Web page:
Why do we celebrate Labor day

The first Monday in the month of September is celebrated as Labor Day and it became a national holiday for the whole of United States under the presidency of Grover Cleveland. Labor Day was celebrated for the first time at New York, in the year 1882, on the 5th of September by the Central Labor Union as a holiday dedicated to working men from the average section of the society and their contribution to society. Back when it started, Labor Day was celebrated to mark the movement for welfare and recognition of the working class. During that time, Labor Day was taken much more seriously than it is done today and was celebrated in a more dramatic way. The most common way by which we celebrate Labor Day now is by having a barbecue at our backyard while enjoying an extra holiday at the end of the weekend, but back then, Parades and public demonstrations used to fill the streets while people from the working class used to join the celebrations in large groups.

The labor union was the most powerful in the 1950s, as it was estimated that nearly forty percent of the labors in United States was now participating in union activities. The Labor Day holiday once stood as a sign of influence of the labor union and all that it had achieved for the labors, including eight-hour shifts, minimum wages and proper working conditions. However, the times have changed a lot since then and the percentage of union activists has come down to only fourteen percent recently. Majority of the people now celebrate Labor Day as the last holiday before the winter arrives.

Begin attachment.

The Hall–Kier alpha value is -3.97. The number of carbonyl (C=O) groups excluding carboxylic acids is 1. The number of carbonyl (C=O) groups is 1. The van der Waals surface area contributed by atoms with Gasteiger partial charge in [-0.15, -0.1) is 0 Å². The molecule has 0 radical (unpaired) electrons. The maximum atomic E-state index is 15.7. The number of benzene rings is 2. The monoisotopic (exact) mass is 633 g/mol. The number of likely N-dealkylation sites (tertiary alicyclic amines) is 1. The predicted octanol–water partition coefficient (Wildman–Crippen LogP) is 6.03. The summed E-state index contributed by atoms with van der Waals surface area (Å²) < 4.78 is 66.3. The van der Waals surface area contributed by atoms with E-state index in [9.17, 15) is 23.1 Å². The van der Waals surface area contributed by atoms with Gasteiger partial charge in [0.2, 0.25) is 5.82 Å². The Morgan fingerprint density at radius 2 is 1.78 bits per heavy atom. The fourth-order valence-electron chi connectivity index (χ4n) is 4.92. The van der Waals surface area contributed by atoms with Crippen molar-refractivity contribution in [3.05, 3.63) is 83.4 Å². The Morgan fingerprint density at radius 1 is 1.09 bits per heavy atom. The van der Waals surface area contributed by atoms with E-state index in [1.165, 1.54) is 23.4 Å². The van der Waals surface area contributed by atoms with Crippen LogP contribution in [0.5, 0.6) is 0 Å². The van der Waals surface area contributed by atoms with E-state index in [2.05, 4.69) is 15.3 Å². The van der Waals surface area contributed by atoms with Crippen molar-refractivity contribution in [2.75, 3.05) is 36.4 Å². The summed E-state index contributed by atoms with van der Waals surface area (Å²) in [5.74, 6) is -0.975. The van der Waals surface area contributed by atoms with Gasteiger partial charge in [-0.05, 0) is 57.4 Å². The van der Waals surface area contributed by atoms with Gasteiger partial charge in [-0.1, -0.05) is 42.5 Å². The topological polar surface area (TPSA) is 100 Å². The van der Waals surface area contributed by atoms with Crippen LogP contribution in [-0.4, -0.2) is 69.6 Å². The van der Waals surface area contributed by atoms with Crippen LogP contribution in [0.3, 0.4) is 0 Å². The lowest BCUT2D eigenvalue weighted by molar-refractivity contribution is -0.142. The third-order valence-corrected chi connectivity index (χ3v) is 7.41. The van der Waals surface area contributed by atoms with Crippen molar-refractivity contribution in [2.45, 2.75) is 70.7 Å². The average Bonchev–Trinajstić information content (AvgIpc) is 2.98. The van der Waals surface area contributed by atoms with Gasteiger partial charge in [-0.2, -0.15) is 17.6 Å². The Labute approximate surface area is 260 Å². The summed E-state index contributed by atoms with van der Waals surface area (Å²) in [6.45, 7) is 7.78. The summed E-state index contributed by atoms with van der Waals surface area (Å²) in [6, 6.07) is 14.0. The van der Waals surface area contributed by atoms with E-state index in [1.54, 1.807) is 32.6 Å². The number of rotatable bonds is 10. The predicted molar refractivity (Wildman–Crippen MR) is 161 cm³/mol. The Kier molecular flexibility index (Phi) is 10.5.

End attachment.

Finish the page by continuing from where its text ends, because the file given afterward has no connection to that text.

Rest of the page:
The working conditions have become much different and more demanding than what it used to be a century ago, so we do not celebrate Labor Day the same way anymore, but the spirit of the holiday is yet held high as it is still considered to be a day to take a break from the tiring schedule of work. Thus, Labor Day provides a holiday for the hard working individuals to spend some time relaxing with their family and friends for a while.